At the close of the great war, then, Britain had possessions in every portion of the world; but the importance of the dependencies, which she had won, had hardly reconciled her to the loss of the magnificent colony, which she had had the misfortune to lose. In 1765, or fifty years before the date at which this history opens, a foolish Parliament, under the guidauce of an obstinate minister, had passed the famous Act which drove America into revolt, and ultimately deprived this country of her noblest colony. A little more than thirty years before the date at which this history opens the treaty had been signed which had recognised the independence of the American Republic. Men had hardly ceased to regret that the generation which had won Canada in one hemisphere, and India in the other, for the crown of England, had permitted a country, greater either than India or Canada, to be separated from the British empire. The victories of Clive and Wolfe had shed a new lustre on the shield of England, but its brightness had been obscured by the capitulations of Burgoyne and Cornwallis. England has long forgotten the lamentations of such patriots as these. Every wise Englishman, indeed, still laments the causes which drove America into revolt; but no wise man regrets that she should have won her independence. The United States, since their separation from the mother country, have increased in wealth, in population, and in resources, and the British have the satisfaction of knowing that the great transatlantic republic, whose prosperity is almost equal to their own, speak the same language, read the same literature, and claim the same origin as themselves.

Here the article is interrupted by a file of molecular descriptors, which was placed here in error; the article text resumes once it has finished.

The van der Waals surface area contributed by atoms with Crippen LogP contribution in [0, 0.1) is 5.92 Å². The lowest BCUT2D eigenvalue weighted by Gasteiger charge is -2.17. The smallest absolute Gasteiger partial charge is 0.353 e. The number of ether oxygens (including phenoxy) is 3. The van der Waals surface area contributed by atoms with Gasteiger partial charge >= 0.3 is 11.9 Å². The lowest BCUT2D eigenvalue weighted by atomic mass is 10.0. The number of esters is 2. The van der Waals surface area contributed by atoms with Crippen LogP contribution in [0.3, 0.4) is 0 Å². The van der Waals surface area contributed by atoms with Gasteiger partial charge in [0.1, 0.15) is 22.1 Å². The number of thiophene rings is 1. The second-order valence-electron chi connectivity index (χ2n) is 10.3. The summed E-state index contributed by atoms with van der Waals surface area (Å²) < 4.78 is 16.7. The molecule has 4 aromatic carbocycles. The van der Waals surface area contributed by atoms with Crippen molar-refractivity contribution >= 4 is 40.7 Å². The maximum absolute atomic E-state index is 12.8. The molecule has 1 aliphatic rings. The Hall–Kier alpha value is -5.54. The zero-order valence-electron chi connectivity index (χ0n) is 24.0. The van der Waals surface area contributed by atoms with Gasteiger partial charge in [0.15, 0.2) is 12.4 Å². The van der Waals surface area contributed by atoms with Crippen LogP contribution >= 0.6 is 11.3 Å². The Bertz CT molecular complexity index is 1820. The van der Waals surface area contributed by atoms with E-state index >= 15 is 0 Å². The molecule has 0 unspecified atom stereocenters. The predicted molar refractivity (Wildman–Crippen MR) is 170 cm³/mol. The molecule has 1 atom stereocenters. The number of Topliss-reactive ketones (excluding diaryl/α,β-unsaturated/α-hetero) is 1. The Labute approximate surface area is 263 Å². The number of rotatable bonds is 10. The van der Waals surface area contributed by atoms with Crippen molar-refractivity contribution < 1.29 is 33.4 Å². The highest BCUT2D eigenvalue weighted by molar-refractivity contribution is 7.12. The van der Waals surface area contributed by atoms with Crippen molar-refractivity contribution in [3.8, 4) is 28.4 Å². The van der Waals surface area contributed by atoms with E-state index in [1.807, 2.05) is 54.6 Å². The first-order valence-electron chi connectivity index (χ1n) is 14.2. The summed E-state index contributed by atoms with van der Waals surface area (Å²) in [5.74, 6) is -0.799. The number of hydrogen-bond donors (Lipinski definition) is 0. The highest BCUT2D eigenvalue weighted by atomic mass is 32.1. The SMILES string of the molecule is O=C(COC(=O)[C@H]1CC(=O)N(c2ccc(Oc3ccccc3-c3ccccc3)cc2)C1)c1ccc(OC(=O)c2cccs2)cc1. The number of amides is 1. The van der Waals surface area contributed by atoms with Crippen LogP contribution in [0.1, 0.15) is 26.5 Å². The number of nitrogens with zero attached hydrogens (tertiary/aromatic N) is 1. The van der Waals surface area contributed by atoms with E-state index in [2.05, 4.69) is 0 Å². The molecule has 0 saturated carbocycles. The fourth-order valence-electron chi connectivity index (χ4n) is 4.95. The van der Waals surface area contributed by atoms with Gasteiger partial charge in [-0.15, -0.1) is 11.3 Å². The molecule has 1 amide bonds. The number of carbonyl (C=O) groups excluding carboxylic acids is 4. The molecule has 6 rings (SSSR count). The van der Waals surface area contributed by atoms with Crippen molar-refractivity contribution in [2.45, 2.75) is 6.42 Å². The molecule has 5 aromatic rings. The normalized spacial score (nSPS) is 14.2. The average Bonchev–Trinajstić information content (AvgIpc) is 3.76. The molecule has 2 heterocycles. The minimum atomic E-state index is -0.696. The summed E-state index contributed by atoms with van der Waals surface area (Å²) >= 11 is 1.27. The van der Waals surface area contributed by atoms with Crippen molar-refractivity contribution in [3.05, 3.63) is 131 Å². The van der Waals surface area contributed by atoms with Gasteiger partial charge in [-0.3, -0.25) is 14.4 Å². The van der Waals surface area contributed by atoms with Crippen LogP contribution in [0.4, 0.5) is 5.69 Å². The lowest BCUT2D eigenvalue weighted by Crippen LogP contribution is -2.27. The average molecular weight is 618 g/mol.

Thirteen provinces revolted from their allegiance to the British crown in 1776; and the thirteen stripes and thirteen stars, which the United States still place on their flag, will commemorate the revolt for ever. The thirteen States had in 1776 a free population of 2,600,000 persons. Between 1776 and 1815, however, six more States had been added to the Union, and the free population of the Republic had increased to 7,000,000. The trade of our former colony was rivalling that of our own, and the British shipmasters loudly complained that the Americans were depriving them of their business. Nor was it surprising that the mercantile marine of the United States should acquire importance amidst the exceptional circumstances under which the eighteenth century had closed and the nineteenth century had opened. Every other great nation was at war, and the country which alone enjoyed the blessings of peace obtained complete immunity for her traders. Neutrality, however, is a condition which it is difficult for either a nation or an individual to maintain. A man rarely possesses the affection of two friends who have quarelled with one another, and, if he attempt to hold the scales evenly between them, he is proverbially liable to lose the friendship of both. So is it with nations. When States are engaged in all the difficulties of a close contest they are apt to regard with suspicion the attitude of an ally who regards the cause of their antagonists as favourably as their own. The suspicion too often ripens into hostility, and the neutral finds it necessary to draw the sword, in a quarrel which is not his own, for the sake of maintaining his own independence.